Rick Blue's Other Life
Ricky Blue
Rick Blue
is a Montreal-based humorist, singer, and writer. He and partner George Bowser are the famous Bowser and Blue comedy act. Here's his bio from their Bowser and Blue website.

Rick Blue was born in Liverpool, England, but raised in Maine, New Jersey, and Toronto. He has an MA in English from Concordia University. He has been involved in bands and media music in Montreal for over twenty years. In 1981 he won an international 'Clio' award for excellence in advertising.

He once appeared on television naked.

His life had no real meaning, however, until he began to play with Bowser and Blue. Rick plays guitar, mandolin, and harmonica, and sings in a rather pleasant baritone when George will let him.

He is also a columnist for Montreal's outstanding West Island Gazette..

His LCC columns are archived here

Posted 01.03.15


In the heart of winter, we seek to light up the night

MONTREAL | On the day of the Winter Solstice, Dec. 21, the sun rose on the West Island at 7:30 a.m. and set at about 4:15 p.m. The day was approximately seven hours shorter than the day of the summer solstice. That's seven hours of daylight less than six months ago.

It is quite a difference. Almost 30-per-cent less light each day.

And because the Earth's rotation slows down each year because of the effects of the moon (Google it), each longest night of the solstice is a few millions of a second longer than the last.

So last year's longest night was the longest night ever. Ever!

I felt it begin a couple of months ago as I noticed the days getting shorter. I realized that I had to replace lightbulbs that had burned out in rooms that I normally only used during the day, now that the day was becoming more and more dark.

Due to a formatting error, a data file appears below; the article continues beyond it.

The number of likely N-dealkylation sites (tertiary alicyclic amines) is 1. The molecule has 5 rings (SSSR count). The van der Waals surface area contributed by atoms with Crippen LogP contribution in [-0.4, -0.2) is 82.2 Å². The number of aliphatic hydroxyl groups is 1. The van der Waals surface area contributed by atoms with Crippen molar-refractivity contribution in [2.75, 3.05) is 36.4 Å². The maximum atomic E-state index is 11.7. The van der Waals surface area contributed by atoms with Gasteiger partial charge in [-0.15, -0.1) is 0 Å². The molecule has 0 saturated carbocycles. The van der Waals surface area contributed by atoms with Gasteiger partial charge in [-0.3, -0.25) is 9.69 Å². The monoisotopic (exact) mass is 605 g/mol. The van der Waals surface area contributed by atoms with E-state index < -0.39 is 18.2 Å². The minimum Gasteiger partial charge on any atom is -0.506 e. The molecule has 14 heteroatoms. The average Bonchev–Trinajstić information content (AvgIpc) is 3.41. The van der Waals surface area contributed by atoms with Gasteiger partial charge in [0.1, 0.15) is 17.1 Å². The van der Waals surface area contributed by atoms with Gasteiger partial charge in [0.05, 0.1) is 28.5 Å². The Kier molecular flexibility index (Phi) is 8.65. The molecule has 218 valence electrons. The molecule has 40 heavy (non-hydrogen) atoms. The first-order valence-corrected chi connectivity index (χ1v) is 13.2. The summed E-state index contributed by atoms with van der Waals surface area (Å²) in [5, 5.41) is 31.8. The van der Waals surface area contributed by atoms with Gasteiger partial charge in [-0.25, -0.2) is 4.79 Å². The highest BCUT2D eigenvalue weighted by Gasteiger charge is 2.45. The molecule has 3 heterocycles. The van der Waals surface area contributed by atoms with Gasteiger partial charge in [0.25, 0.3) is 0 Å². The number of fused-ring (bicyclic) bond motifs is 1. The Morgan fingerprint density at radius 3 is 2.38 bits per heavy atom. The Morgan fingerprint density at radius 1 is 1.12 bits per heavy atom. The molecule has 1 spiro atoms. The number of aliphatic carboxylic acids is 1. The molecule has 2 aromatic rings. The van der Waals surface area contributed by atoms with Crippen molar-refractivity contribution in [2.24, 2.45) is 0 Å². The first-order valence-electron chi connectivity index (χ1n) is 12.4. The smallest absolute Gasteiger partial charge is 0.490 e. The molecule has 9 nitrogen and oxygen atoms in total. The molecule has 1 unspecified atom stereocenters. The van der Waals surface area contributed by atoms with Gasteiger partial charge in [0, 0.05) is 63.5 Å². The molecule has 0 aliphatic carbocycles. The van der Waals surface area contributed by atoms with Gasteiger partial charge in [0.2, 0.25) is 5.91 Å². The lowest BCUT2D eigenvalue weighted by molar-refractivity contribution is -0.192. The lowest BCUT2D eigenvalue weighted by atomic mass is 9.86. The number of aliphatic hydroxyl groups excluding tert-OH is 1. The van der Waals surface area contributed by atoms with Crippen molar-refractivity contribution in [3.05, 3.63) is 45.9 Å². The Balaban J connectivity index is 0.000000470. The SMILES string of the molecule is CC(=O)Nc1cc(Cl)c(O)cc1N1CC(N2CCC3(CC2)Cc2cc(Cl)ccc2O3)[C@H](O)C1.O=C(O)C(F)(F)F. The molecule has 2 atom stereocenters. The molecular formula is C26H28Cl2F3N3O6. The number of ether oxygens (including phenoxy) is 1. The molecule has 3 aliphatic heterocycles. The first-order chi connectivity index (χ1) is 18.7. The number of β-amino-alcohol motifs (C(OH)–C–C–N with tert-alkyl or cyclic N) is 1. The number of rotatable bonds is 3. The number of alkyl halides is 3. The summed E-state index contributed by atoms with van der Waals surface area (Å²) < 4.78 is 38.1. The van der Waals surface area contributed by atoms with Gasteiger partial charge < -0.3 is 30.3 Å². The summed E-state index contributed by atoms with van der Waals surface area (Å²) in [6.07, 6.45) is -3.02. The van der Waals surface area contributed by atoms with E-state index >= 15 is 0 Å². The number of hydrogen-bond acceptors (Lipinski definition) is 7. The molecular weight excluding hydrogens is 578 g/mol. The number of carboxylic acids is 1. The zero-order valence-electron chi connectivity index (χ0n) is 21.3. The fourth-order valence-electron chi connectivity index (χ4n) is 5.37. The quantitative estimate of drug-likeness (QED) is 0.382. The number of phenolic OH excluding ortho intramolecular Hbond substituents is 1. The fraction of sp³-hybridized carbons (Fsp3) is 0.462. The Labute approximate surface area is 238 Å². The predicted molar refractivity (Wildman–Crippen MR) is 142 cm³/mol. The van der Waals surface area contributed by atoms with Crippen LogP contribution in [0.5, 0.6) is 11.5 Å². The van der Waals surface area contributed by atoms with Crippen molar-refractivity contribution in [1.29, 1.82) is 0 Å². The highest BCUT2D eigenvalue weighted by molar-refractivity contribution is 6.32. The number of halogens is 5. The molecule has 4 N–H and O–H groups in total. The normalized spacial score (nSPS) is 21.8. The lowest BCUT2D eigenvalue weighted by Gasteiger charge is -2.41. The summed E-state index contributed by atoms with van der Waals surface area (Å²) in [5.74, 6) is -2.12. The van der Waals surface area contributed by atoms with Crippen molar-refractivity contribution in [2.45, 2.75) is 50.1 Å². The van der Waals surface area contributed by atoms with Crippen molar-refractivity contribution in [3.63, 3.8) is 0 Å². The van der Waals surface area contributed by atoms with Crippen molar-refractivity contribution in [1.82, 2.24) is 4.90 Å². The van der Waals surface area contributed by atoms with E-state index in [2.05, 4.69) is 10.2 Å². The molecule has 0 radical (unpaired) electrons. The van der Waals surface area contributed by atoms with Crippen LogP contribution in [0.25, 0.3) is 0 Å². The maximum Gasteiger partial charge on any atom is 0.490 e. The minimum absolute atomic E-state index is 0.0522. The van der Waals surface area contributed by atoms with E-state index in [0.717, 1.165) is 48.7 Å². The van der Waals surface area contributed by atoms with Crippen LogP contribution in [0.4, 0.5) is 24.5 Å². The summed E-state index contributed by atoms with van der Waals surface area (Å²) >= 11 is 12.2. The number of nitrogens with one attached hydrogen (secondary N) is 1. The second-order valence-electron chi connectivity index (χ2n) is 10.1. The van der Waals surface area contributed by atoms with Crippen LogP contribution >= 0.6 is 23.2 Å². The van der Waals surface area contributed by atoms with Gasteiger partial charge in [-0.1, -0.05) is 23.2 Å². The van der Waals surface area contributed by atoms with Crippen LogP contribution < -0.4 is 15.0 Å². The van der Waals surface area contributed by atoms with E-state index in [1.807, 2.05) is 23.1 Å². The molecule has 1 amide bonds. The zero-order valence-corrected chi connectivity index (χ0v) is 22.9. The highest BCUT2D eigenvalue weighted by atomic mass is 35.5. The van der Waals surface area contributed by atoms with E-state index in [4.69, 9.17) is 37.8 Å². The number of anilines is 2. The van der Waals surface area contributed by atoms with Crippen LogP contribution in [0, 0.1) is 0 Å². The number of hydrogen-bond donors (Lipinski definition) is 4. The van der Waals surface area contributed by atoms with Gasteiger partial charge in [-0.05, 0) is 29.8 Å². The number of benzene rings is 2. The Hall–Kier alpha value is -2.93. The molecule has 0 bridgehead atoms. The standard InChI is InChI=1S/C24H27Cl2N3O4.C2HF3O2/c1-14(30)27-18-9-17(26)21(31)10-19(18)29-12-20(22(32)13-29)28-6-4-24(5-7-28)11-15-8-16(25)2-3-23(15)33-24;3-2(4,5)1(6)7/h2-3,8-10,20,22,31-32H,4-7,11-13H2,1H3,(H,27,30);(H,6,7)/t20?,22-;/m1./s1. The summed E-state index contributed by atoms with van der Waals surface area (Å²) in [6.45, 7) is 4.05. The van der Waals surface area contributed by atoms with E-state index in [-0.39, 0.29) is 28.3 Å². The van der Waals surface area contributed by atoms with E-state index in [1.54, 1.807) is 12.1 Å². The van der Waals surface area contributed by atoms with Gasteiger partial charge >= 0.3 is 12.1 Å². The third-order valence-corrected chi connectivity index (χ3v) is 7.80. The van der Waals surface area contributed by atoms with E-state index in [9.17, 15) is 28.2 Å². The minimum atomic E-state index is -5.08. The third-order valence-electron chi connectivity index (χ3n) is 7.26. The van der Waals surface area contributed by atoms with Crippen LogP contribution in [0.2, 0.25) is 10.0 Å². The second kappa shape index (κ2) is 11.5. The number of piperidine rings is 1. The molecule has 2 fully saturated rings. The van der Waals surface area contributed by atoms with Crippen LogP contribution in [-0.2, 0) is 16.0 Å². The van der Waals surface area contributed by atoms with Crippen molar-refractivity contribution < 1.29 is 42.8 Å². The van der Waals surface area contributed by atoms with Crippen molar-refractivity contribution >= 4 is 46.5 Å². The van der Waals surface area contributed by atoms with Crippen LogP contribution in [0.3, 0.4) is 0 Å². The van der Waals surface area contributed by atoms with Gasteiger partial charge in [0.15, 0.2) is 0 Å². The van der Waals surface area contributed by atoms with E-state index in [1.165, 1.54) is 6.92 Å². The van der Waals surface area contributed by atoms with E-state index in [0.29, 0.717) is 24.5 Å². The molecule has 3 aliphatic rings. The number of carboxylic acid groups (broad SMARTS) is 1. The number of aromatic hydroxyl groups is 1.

And lightbulb replacement isn't as easy as it used to be. There are so many different kinds and sizes of halogen bulbs that I had to go to Reno-Depot with the old bulb in my pocket. I felt like one of those stereotypes in an old lightbulb joke.

How many West Islanders does it take to change a lightbulb?

I also dutifully strung up some red Christmas lights outside our house. At first, I would turn them off when I went to bed. Then, after a while, I left them on all night. After all, they are meant to chase away the darkness, aren't they?

I had noticed that others were beginning to use outdoor lights before December even started. I held back until the first week of the month. I predict that one day there will be city ordinances regarding the dates and duration people can use their Christmas lights. After all, there are regulations covering just about everything else, and the natural tendency of any government is to eventually regulate and tax all human activity.

But I digress.

I notice that even now, as I drive around my Beaconsfield neighbourhood that there are some who do not observe the annual ritual of chasing away the darkness with outdoor lights that come all the way from China.

Have they embraced the darkness? Or, are they secular progressives who are too rational to engage in silly Eurocentric traditions? Perhaps they could be people of other religious persuasions bravely resisting the overwhelming social pressure to assimilate. Or, are they more likely just people whose kids have left home and have no grandchildren yet. Because Christmas is all about children, is it not?

Yes, but it is more than that. It is a deep relationship we have with light and darkness. And with the eternal annual cycle of nature. Even though we no longer believe in the idea of sympathetic magic, to let nature know what we want it to do, bring back the light, by lighting up the darkness ourselves, we still feel compelled to observe this touchingly sentimental ritual each year.

Sort of like the way we still knock on wood, although we do not really think it will protect us from evil. At least, we don't admit that we think that.

But imagine how darkness affected life in preindustrial times? A day that is two-thirds of the time too dark to do anything can be very long. They must have been ready to try anything to get the light back.

The only time we can really get an idea of what they experienced is when the hydro goes down and the electricity goes off. And that can be quite devastating, as we found out in 1998.

To read Rick Blue's complete column on the West Island Gazette, click here Rick Blue in the West Island Gazette
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